Meet the Faces of Medicaid from Across the Nation

Logan and Tracy Elfand
Longwood, FL

Logan is four years old and has been diagnosed with various speech and fine motor delays, as well as ADHD and ODD. For the past two years, Logan has been attending UCP of Central Florida. Through a multitude of therapies and treatments, Logan has been able to communicate with his mother, and even tell her how much he loves her. None of this would have possible without the assistance of Medicaid.

My name is Tracy Elfand and my son is a student at UCP of Central FL since 2009. He also is a recipient of Medicaid…Thank the good Lord above for Medicaid…Logan was misdiagnosed with autism and then it came to be that he had a speech delay and some fine motor delays. The good thing about the misdiagnosis is that the agency we went through sent him to UCP which has been a perfect fit for him. Medicaid has paid for all his therapies these past two years. His speech in the last two years has come so far. I can understand him and actually have conversations with him. He’s now four and it warms my heart to the moon and back that I can understand when he says he loves me or that I’m the best mommy in the whole wide world… It has been such an uphill battle to get what he needs and deserves in this world so he can mainstream and have a successful life. It’s all because of Medicaid, without it he wouldn’t be where he is today and wouldn’t get the chance to continue improving every day.

— Tracy Elfand


Tracy & Susan Swanner
Covington, LA

Tracy is three years old and has cerebral palsy. She has three older sisters and they all love to do everything together. She is active and energetic yet without Medicaid it would be difficult for her family to ensure she receives needed therapy treatments.

If the other children are playing with dolls, Tracy wants to play with the dolls, if the other girls are riding bikes, Tracy wants to be in the mix riding bikes with them, Tracy even loves to sit at the table, draw on paper, and “do her school work” when the other kids are doing school work. Recently, Tracy was able to start feeding herself a little and be included in family meals, none of these things would have been able to be accomplished without a lot of therapy for Tracy.

Medicaid provides not only essential health sustaining services from doctors, but they provide services like therapy that give my daughter a quality of life that, if she had to do without, she would not even be able to participate in simple activities that we take for granted, like eating with the family. Tracy not only means the world to us, but she is a smart and happy person and I know that she will be an amazing part of her community one day. Medicaid is an investment in our future community; it ensures that all of our children get the best start in life possible. These children will one day be our doctors, our teachers, and our government leaders, lets give them the best chance we can to secure a great future for them and a great future for our communities.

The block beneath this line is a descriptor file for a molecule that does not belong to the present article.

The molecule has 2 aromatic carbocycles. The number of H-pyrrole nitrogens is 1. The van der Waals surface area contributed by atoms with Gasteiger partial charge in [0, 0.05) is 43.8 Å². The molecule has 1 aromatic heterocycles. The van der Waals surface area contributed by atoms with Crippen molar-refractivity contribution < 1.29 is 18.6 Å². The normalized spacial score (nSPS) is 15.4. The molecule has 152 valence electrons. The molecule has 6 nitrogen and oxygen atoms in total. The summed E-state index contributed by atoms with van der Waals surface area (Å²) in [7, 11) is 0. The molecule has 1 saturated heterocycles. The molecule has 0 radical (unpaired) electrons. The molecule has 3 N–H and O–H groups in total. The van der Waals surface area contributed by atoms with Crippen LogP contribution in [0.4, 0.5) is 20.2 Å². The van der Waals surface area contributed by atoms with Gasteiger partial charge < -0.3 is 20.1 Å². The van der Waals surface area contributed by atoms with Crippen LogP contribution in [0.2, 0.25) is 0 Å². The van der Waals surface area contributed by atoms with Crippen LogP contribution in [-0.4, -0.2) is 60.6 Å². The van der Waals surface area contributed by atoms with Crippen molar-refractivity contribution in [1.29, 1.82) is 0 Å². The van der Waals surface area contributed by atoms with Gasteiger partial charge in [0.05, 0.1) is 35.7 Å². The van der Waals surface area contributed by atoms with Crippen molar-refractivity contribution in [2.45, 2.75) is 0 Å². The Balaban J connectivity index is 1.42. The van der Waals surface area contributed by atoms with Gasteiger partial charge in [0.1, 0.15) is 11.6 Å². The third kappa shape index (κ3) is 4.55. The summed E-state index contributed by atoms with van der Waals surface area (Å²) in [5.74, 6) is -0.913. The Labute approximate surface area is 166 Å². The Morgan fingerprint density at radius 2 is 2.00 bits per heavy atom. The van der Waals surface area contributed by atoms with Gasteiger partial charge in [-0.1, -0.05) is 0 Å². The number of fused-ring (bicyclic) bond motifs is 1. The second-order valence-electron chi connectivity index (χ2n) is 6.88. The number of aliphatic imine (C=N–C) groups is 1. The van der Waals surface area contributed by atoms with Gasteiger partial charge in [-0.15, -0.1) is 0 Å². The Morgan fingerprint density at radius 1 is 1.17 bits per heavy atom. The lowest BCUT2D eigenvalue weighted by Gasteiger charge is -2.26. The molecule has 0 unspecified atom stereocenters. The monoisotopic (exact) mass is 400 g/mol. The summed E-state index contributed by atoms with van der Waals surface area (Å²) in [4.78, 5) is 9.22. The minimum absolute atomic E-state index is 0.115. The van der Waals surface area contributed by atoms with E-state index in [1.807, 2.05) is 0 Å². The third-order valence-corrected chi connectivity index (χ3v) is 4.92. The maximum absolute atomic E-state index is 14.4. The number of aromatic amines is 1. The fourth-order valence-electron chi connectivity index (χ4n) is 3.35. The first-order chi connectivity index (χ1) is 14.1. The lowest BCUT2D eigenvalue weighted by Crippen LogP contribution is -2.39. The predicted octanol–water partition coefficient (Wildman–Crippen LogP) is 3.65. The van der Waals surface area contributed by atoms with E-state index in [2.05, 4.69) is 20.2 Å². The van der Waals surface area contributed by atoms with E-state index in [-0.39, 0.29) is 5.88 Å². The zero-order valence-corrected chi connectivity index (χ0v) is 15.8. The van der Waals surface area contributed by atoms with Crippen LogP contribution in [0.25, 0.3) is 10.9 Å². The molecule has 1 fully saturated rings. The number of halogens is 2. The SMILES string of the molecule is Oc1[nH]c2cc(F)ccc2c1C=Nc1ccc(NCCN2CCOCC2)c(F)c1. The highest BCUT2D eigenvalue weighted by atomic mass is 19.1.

Please don’t cut back on Medicaid; please do not cut back on our future!

— Susan Swanner


Karlie & Kathy Hempel
Owensboro, KY

Karlie is fourteen years old and has cerebral palsy. She is non-verbal and non-ambulatory and Medicaid is a needed lifeline for her continued growth.

Without Medicaid, Karlie would not have received much needed therapy each week of  her life. She would not be able to receive a new wheelchair each time she has outgrown one. She would have received much needed equipment at home such as, gait trainer, stander, bath chair, potty chair, lift, etc. She would not have the pull-ups she needs. She would not be able to “talk” without her augmentative communication devise. She would not be able to stay in her loving home with her parents as her caregivers.

Karlie would not be the wonderful happy person she is today! She has blossomed; she attends activities in the community and has made many friends.  She is strong due to therapy and being able to grow in a wheelchair that fits. She is clean, healthy and loves life.

Without Medicaid, we would not have been able to provide any of the above mentioned services or equipment. Where would she be then?  It breaks my heart to think of additional struggles in life she would endure.

We have had private insurance but private insurance will not cover most, if any, of the needs of a child with disabilities. My current insurer, i.e., would not contribute to the cost of a Hoyer lift, (my child is 90lbs) because they consider is a “temporary item”!  The insurer “ok’d” the lift for one month! My child is 90lbs and is wheelchair bound but the lift is considered a temporary medical device?… Our children want to be productive members of society and as caregivers we are trying our best to see that it happens. We could not do it without Medicaid! Please consider the person and put yourself in our/their shoes first.

— Kathy O’Bryan Hempel


Emma, Casey & Larry Wink
Baldwinsville, NY

Emma is eight years old and unable to sit, stand, walk or talk. Her parents, Casey and Larry, keep working with her in hopes of advancement, and she is making progress. However, without Medicaid to help pay for her equipment, doctors and hospital stays, they would be lost.

With the cost of everything going crazy, we struggle to make it from pay check to pay check. We are fortunate to have a primary insurance so Medicaid is only covering our co-pays at this time but it is a godsend.

A few days ago we took Emma to a local beach. Fortunately, my husband can still carry her as she LOVES the beach, but there will be a day when that won’t be possible. An all terrain type stroller that we could wheel her along the beach in would be wonderful, but they are not within our financial reach. That, of course, is considered a luxury type of equipment. During our long, snowy winters, we are unable to take her wheelchair out for a walk in the snow. So when there is talk of CUT-BACKS instead of talk of improving the systems so that children and adults with such challenges could enjoy what others take for granted – well, like I said, it makes me sad.